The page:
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Taking time for silence and experiencing the holy

12/18/2019 03:39:18 PM

Dec18

Rabbi Laura J. Abrasley

Last Friday night, Rabbi Berry and I stood in silence with 5,000 Jews, who had gathered for the Reform Movement’s Biennial Conference. Every other year, thousands of Jews from across North America and around the world gather to learn, pray, share ideas, dance and sing, hear from inspiring speakers and the leader of our movement, reunite with old friends, create new connections and make decisions about the policies of the Reform Movement.
This year’s conference did not disappoint. I attended a variety of learning sessions (one of my favorites focused on the act of sacred volunteering), caught up with friends from rabbinical school and summer camp, and engaged in serious conversations about key issues facing our movement and our world. I returned home tired (a few too many late nights laughing and talking with old friends), but deeply moved and energized about the work we can do together.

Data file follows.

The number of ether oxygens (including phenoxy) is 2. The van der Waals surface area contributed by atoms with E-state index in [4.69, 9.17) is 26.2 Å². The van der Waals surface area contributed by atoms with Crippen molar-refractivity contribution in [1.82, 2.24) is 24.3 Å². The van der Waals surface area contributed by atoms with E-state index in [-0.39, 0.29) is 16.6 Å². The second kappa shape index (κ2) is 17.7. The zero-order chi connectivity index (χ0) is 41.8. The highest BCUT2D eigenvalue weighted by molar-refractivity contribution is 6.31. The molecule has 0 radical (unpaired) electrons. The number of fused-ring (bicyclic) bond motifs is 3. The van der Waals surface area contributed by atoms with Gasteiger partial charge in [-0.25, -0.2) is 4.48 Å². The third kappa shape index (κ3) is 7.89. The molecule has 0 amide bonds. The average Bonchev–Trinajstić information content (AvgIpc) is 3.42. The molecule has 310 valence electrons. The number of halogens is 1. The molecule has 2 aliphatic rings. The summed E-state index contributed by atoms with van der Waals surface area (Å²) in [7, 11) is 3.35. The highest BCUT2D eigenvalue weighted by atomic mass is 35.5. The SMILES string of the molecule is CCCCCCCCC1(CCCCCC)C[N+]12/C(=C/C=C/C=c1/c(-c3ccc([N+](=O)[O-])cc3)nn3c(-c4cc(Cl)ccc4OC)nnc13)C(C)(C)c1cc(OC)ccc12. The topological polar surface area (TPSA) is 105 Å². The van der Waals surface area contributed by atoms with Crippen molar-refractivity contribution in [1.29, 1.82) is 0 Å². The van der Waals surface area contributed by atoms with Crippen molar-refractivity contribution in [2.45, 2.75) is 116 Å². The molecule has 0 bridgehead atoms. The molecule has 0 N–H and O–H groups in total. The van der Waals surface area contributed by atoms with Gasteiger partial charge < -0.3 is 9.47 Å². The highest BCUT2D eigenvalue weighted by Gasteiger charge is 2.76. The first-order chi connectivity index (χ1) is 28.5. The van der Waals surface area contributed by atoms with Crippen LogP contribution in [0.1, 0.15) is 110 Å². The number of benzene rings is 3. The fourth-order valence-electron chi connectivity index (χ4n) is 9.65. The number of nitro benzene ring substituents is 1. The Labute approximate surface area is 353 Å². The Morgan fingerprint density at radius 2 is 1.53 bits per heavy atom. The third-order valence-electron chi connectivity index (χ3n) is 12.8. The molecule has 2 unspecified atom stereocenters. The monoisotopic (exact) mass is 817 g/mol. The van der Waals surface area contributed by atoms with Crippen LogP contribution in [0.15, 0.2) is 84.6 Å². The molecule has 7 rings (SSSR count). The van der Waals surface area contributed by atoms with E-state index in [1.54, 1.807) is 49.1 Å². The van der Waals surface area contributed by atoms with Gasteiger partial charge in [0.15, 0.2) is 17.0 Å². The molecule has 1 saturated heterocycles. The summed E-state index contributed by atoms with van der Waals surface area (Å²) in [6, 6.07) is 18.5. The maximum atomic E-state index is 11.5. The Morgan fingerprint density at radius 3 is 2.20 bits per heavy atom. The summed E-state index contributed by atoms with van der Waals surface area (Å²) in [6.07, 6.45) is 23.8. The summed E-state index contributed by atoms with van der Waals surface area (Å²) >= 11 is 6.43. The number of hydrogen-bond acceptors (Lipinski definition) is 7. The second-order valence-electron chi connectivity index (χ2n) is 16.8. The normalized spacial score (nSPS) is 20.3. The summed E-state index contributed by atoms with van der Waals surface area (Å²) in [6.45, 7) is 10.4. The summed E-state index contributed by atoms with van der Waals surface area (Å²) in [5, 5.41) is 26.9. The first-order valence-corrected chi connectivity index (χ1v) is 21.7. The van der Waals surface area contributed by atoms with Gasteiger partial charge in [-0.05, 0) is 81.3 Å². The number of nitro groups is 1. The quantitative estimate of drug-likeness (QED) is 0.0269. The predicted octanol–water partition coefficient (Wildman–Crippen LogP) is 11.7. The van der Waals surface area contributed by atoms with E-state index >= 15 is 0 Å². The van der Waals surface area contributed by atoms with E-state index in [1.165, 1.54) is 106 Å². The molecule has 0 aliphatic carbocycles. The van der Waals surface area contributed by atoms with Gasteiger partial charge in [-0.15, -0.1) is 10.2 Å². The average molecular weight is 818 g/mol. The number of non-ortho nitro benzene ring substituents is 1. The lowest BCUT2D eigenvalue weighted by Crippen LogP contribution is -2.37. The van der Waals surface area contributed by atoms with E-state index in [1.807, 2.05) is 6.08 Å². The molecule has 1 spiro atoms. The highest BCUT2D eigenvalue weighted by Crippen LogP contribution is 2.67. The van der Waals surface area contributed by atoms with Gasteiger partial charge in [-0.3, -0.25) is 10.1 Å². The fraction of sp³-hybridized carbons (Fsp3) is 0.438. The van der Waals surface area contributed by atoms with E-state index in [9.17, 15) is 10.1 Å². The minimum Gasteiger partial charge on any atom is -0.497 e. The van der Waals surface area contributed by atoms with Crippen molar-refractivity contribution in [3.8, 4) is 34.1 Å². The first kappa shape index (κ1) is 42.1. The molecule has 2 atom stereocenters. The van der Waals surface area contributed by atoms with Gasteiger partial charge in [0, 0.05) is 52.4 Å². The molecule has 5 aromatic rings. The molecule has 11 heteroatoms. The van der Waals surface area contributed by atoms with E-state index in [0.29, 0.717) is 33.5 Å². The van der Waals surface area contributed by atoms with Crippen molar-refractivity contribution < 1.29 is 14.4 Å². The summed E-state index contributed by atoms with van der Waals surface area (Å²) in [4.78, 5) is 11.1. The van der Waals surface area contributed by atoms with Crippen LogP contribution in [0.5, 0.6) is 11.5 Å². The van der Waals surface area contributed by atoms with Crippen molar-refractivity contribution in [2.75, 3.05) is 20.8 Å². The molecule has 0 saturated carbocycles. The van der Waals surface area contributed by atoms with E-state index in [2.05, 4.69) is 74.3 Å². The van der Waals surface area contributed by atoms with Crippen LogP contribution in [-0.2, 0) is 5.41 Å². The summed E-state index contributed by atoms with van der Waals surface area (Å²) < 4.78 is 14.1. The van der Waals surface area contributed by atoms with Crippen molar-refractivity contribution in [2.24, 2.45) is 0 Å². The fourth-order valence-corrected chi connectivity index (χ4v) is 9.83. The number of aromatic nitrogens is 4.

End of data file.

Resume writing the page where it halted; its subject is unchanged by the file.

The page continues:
But my favorite moment of the conference occurred during Friday night services in a very large gathering space. During the Amidah, we all stood together in silent prayer. Now, not all silence is equal. Some silence is due to anger or oppression. Some silence is meditative and introspective. Some silence is holy and chosen.
One would think that creating an opportunity for silent prayer would be almost impossible as it is not exactly intimate to pray with 5,000 of your closest friends. And yet, the holy silence of 5,000 people standing together in sacred community moved me to tears. It was a silence of connection and community, of justice and diversity, of innovation and possibility.
Sometimes words get in the way. We throw them about thoughtlessly, forgetting that sometimes simply being together is what matters. It was a good reminder to always take some time for silence – to clear your head, deepen your breath and experience the holy.

Mon, July 13 2020 21 Tammuz 5780